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1 Jefri Wood, An Outline of Selected Appellate Cases after Gall and Kimbrough 1 (2008)

handle is hein.congcourts/ouseleki0001 and id is 1 raw text is: An Outline of Selected Appellate Cases After Gall and Kimbrough
Jefri Wood
Federal Judicial Center
June 10, 2008
The following outline contains federal appellate court cases decided after December 10,
2007, when the Supreme Court released its opinions in Gall v. United States, 128 S. Ct.
586 (2007), and Kimbrough v. United States, 128 S. Ct. 558 (2007). The reader's basic
familiarity with these cases, as well as with Rita v. United States, 127 S. Ct. 2456 (2007),
and United States v. Booker, 125 S. Ct. 738 (2005), is assumed. Also, note that different
courts use different terms for a sentence that is above or below the advisory range calcu-
lated under the Guidelines, and this outline uses the terms variance, outside the Guide-
lines range, and non-Guidelines sentence, among others, to refer to a sentence that is
not within the applicable guideline range (and may or may not include a Guidelines de-
This outline is intended to provide a basic overview of appellate case law in the af-
termath of Gall and Kimbrough by providing an extensive sampling of published appel-
late opinions. It covers cases through May 29, 2008.
I. Procedure and Review
The Supreme Court's opinion in Gall, along with Kimbrough and Rita, clarified the pro-
cedures for sentencing and appellate review of sentences in federal courts. Building on
Booker, which had made the U.S. Sentencing Guidelines advisory rather than mandatory,
the Gall Court set out a basic methodology for district courts to use in sentencing and for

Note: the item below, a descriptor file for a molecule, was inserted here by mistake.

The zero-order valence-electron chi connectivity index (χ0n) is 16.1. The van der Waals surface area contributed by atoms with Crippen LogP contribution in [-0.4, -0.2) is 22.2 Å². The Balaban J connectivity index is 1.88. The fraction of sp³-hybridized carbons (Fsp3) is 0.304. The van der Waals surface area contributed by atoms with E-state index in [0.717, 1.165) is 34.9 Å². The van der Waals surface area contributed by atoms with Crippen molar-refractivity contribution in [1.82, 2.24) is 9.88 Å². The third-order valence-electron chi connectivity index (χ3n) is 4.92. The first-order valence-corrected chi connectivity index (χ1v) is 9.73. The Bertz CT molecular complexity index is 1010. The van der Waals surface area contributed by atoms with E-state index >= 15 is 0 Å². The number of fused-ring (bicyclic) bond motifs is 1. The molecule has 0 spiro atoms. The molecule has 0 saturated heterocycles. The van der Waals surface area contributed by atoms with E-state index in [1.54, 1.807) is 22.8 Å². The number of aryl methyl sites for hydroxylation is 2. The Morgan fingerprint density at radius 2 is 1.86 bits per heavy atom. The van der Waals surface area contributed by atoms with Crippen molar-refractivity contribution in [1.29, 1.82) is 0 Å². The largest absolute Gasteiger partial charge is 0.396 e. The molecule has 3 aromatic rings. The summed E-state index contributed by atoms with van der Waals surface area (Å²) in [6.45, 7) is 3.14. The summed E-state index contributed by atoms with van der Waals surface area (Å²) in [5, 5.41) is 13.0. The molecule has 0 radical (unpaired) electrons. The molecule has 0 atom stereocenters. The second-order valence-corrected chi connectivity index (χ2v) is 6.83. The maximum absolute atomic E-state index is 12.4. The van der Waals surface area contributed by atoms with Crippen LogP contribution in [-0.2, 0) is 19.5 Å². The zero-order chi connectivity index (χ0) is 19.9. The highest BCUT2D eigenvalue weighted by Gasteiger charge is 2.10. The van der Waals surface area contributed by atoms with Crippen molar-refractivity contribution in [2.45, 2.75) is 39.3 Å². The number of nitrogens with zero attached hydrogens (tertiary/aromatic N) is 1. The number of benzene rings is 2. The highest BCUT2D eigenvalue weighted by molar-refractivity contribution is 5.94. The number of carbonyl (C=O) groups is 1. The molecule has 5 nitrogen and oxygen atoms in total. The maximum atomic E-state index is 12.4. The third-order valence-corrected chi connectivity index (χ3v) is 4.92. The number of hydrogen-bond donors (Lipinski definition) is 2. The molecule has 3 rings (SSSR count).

circuit courts to follow on appeal. [Note: The numbering of the paragraphs in sections A
and B below is for convenience only and is not part of the Court's opinion.]
A. Sentencing in the District Court
For sentencing, as set forth in Gall, 128 S. Ct. at 594-97:
(1) As we explained in Rita, a district court should begin all sentencing proceedings
by correctly calculating the applicable Guidelines range. . . . As a matter of administra-
tion and to secure nationwide consistency, the Guidelines should be the starting point and
the initial benchmark. The Guidelines are not the only consideration, however.
(2) The court should give[] both parties an opportunity to argue for whatever sen-
tence they deem appropriate.
(3) [T]he district judge should then consider all of the § 3553(a) factors to determine
whether they support the sentence requested by a party. The court
(a) may not presume that the Guidelines range is reasonable, and
(b) must make an individualized assessment based on the facts presented.
(4) If the judge determines that an outside-Guidelines sentence is warranted, he must
consider the extent of the deviation and ensure that the justification is sufficiently com-
pelling to support the degree of the variance.
This publication was undertaken in furtherance of the Center's statutory mission to conduct and stimu-
late research and development for the improvement of judicial administration. The views expressed are
those of the author and not necessarily those of the Federal Judicial Center.


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